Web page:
What is happening in the Nordic countries with regard to talent development in education? That was the main topic of the annual Nordic Talent Network conference, which was held on 22-23 September 2016 in Vaasa, Finland. Many topics came on the table: from a new landmark report in Norway to falling PISA tourism in Finland
The Nordic Talent Network has members in Denmark, Sweden, Norway and Finland. From each country, a representative gave the audience a short update about important developments. This happened in a challenging mix of languages. The main languages were ‘Nordic’ and English. The Nordic languages of Danish, Swedish and Norwegian are quite similar and if one talks slowly and without too much of an accent, people from these three countries can generally understand each other. Mild language confusion was always a possibility, but a lot of linguistic border crossing certainly took place during the two-day conference.
Host for the approximately 60-strong audience was Ǻbo Akademi in Vaasa, the institution where teacher education for the Swedish-speaking part of Finland is handled. Finland is a bilingual country and around 5% of the Finnish population has Swedish as its main language. In Svenskfinland talent development is clearly on the agenda. If this is also as strongly the case in Finnish-speaking Finland is less clear. However, an important step is the recognition of differentiation as guiding principle in the new version of Finnish teacher handbooks, host Camila Svens-Liavåg and Ph.D. student Sonja Laine told the audience. This is a big step, as Finland as well as the other Nordic countries share a tradition of strong egalitarianism. There has been relatively little attention for gifted education at the primary and secondary level and honors programs are a rare phenomenon in higher education.
At the same time, Finland has been seen as a kind of educational Walhalla for many years. Finnish schools were flooded with foreign visitors who wanted to learn the secrets behind the high Finnish scores in the PISA ranking. In Finland itself this led to the term PISA tourism, named after the report which compares educational attainments among fifteen-year-olds in different countries every three years. Now that these results have dropped in the latest ranking, PISA tourism is coming to an end. The Finnish teachers present in Vaasa don’t seem to mind. They can now start focusing more on talent development.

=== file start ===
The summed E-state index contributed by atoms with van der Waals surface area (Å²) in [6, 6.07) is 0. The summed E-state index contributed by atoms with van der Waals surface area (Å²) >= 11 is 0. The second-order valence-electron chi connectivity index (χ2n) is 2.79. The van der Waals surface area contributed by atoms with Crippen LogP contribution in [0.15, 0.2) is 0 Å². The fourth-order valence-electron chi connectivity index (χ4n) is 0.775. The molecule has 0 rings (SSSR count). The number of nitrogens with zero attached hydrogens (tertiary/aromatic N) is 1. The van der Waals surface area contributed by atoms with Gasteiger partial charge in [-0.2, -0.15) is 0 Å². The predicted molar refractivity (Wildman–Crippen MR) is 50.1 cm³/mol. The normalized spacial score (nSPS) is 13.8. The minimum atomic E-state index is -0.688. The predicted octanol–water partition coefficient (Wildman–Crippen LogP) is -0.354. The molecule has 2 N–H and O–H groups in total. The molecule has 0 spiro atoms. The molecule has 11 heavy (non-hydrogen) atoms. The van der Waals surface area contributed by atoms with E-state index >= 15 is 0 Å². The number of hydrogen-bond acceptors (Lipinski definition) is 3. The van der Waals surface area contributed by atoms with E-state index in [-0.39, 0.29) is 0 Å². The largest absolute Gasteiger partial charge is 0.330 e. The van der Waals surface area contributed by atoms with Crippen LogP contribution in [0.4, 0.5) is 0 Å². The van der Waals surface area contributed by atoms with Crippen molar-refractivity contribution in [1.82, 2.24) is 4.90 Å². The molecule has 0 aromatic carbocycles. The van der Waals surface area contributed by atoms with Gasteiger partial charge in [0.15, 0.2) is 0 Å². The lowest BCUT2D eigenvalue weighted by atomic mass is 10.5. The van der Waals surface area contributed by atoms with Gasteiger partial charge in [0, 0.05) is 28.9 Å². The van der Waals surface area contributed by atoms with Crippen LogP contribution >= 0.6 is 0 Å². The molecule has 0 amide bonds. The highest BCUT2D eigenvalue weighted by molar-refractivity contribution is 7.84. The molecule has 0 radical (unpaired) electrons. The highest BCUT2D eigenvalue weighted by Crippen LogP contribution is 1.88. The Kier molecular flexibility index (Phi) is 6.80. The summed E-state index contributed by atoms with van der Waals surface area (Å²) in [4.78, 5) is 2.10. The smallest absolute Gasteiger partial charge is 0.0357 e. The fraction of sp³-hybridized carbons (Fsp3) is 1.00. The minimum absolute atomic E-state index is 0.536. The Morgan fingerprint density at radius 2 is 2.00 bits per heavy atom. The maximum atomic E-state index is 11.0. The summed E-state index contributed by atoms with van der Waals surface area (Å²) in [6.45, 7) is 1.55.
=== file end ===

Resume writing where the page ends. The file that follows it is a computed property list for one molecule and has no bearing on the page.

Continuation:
More to gain in Norway
Another important development mentioned in Vaasa was the publication of a new report on gifted or talented children, prepared by a commission for the Norwegian government. This is the very first report of its kind and it contains clear proposals to create a culture more appreciative of academic giftedness and talent in Norway. The report by the commission called Jøsendalsutvalget was named ‘Mer å hente’, literally ‘more to gain’.
A clear result of the conference was the realisation that a lot can be gained by networking: many good practices were shared and new alliances were made. For now, the Nordic Talent Network focuses mainly on primary and secondary education, but some talent programs already link to higher education and more links can be created in the future, for example by cooperating through the European Honors Council.
More info on the conference can be found here.
An article about this subject called ‘Slow Shift—Developing Provisions for Talented Students in Scandinavian Higher Education’ by Marca Wolfensberger and Maarten Hogenstijn was published earlier this month in the open access journal Education Sciences.
Written by Maarten Hogenstijn, project leader Honors in Europe at Hanze University of Applied Sciences and Secretary of the European Honors Council.